As an academic organization within the University of Palermo (Italy), our Zyz Sailing Team brings together students and professors with a shared passion for the design and manufacture of a racing sailboat. Our members have particular skill sets. Some are experienced with engineering design elements, such as CAD, the finite element method (FEM) and computational fluid dynamics (CFD), while others are expert craftsmen.
We began designing and building small sailing boats in 2008. Our latest challenge was the creation of Ercte, a 16-foot foiling catamaran constructed of marine plywood and carbon fiber reinforced plastic.
Triton UAS (unmanned aerial systems) is a project team from the sunny campus of the University of California, San Diego. We are a student-run team that uses ANSYS CFD solutions to help in designing, building, testing and flying our UAV to compete each year in the Student UAS Competition hosted by the AUVSI Seafarer Chapter against teams from around the world. The goal of the competition is to promote autonomous flight. Despite the fact that the 2017 competition coincided with finals week, our team placed ninth overall out of 42 teams.
Team heading out to the flying field during competition
The Laboratory for Environmental Flow Modeling at the University of California, Riverside, has used ANSYS Fluent software to model a variety of environmental flows. As a third year Ph.D. candidate student in Mechanical Engineering, I recently evaluated the influence of roadside vegetation barriers on the near-road air quality using Computational Fluid Dynamics (CFD), as part of a research team that included my colleague Seyedmorteza Amini and my advisor Dr. Marko Princevac.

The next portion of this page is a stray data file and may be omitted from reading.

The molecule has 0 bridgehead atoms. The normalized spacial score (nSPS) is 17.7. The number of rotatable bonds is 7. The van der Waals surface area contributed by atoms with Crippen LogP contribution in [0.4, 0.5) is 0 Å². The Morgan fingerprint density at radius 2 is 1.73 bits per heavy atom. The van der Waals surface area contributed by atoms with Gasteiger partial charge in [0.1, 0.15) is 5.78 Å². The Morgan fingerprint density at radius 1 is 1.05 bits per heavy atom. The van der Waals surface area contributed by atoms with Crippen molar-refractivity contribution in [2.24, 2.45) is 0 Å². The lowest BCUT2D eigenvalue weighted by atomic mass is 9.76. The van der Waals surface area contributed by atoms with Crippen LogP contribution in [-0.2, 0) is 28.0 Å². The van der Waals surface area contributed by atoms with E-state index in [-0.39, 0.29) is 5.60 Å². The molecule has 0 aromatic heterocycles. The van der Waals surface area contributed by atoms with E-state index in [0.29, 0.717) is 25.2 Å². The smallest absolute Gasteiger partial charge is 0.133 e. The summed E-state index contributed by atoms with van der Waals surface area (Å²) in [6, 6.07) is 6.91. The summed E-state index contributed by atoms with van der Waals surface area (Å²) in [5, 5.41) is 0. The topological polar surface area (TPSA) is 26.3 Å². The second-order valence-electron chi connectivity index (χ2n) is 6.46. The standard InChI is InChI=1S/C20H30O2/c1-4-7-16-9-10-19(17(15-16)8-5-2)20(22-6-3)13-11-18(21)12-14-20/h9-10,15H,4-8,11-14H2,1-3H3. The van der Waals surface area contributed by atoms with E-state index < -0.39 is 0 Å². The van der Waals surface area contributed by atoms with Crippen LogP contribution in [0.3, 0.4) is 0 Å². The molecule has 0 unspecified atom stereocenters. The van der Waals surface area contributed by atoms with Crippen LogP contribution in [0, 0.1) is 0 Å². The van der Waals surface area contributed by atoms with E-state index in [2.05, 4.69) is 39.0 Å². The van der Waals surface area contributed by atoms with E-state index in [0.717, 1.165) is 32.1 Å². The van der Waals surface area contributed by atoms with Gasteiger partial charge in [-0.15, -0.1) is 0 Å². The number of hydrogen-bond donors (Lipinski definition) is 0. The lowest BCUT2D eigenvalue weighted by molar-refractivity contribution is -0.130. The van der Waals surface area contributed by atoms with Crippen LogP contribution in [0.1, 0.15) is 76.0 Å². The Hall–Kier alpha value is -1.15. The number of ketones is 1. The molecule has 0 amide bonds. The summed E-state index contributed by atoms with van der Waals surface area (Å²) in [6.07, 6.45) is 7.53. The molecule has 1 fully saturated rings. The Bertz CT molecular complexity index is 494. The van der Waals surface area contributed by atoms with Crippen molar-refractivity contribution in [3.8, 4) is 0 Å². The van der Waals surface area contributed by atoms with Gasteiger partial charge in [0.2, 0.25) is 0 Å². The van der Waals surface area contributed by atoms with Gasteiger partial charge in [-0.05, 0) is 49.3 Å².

Exposure to traffic-related air pollution leads to public health concerns such as respiratory problems, birth and developmental defects, cardiovascular effects and cancer for people who live and work near major roadways. The near-road air quality can be improved directly by deploying vehicle emission control techniques, using alternative fuels or electric vehicles (EVs), or via passive pollutant control and roadside configuration design such as solid and vegetative barriers. Continue reading →
In 2014, Student Space Systems (SSS) began at the University of Illinois at Urbana-Champaign as a high-powered rocketry group. In those early days, most of the rocket building was done simply with prefabricated parts. Since then, SSS has progressed to designing and creating its own rocket technology, including power electronics, telemetry and propulsion systems. One of its biggest goals — and challenges — has been to create a liquid-fueled rocket engine built with additive manufacturing techniques.
Knights Racing is a Formula SAE team from the University of Central Florida. Formula SAE is an international competition in which students design and build a race car as well as manufacture the car’s components. During the competition, teams are not only assessed based on vehicle performance but in static events like a business case presentation and engineering design review. This year, our team participated in the Formula SAE Michigan competition located at Michigan International Speedway.